After the Deepwater Horizon oil spill of 2010, one of the worst environmental man-made disasters and the largest ever oil spill in the United States, scholars and government investigators analyzed the offshore regulatory regime and its implementation in search of failures that led to the accident and possible solutions. Relatively few critiques of the regulatory regime discussed strict liability for environmental damages from oil spills. Enacted in the Oil Pollution Act of 1990, this regime is a part of the solution, but is not a complete answer. One issue not addressed by this liability regime is the judgment-proof problem—some injurers are unable to pay the full amount for which they have been found legally liable because they simply do not have the economic assets.
Since the 1970s, the Gulf of Mexico has suffered from human-produced nutrient pollution. The ongoing pollution from the Mississippi River Basin has created a “dead zone” in the Gulf of Mexico that harms biodiversity and the fishing and tourism industries. When the Environmental Protection Agency (EPA) rejected a petition from environmental groups for federal water quality standards and refused to make a determination about whether the pollution problem necessitated federal intervention, environmental organizations sued.
The Federal Insecticide, Fungicide, and Rodenticide Act (FIFRA) prohibits the sale or distribution of any pesticide without prior registration and approval by the Environmental Protection Agency (EPA). EPA may deny applications for pesticide registration when “necessary to prevent unreasonable adverse effects on the environment.” On September 10, 2015, the Ninth Circuit found EPA did not adequately research the effects of the chemical sulfoxaflor on bee populations in Pollinator Stewardship Council v. EPA. The court determined that EPA failed to follow its internal standard for data collection.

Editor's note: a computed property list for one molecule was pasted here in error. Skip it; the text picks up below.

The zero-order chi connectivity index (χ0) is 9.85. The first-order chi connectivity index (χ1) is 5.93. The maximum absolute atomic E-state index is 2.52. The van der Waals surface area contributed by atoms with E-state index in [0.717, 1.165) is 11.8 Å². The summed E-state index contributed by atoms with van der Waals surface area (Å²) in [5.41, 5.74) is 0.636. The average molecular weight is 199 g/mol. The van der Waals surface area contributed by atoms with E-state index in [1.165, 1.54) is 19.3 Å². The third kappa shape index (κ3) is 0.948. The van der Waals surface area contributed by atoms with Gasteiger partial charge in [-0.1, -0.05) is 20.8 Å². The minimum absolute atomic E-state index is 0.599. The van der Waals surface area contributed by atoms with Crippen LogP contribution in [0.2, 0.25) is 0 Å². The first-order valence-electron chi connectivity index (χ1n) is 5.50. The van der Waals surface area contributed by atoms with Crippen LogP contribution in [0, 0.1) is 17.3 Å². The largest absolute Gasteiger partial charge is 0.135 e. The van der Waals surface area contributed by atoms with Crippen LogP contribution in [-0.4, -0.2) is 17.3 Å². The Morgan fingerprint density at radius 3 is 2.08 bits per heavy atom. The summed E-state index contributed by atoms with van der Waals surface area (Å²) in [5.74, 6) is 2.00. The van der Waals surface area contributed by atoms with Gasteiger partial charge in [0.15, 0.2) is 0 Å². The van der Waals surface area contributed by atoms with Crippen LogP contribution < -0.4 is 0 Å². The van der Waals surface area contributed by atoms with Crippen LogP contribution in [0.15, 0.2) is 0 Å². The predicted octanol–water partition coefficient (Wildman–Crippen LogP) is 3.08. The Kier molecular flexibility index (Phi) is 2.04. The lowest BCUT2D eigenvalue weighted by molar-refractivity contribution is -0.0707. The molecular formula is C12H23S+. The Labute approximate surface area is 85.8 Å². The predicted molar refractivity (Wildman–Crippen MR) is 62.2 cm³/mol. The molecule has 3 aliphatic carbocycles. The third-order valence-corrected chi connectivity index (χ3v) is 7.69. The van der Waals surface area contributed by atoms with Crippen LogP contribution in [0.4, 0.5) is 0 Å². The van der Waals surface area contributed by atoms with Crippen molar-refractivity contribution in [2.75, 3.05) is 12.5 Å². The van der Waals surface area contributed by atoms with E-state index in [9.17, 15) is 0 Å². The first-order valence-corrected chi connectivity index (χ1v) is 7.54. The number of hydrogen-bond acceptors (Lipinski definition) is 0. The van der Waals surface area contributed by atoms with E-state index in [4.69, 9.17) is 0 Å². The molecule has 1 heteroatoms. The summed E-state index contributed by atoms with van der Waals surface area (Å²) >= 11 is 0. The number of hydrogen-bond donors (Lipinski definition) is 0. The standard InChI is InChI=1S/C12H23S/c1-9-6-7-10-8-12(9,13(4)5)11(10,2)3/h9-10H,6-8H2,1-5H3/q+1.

In the midst of a Northern Arizona plateau, a rust-colored hill rises steeply from a base of sandstone to a summit of volcanic rock. The Havasupai Tribe (“the Tribe”) refers to this land as the “mountain of the clenched fist,” and it is one of their most sacred spaces. More commonly known as Red Butte, this property has faced mining threats for decades. Objections based on the site’s cultural and religious significance have been considered and outweighed, leading to mountainside protests and legal action.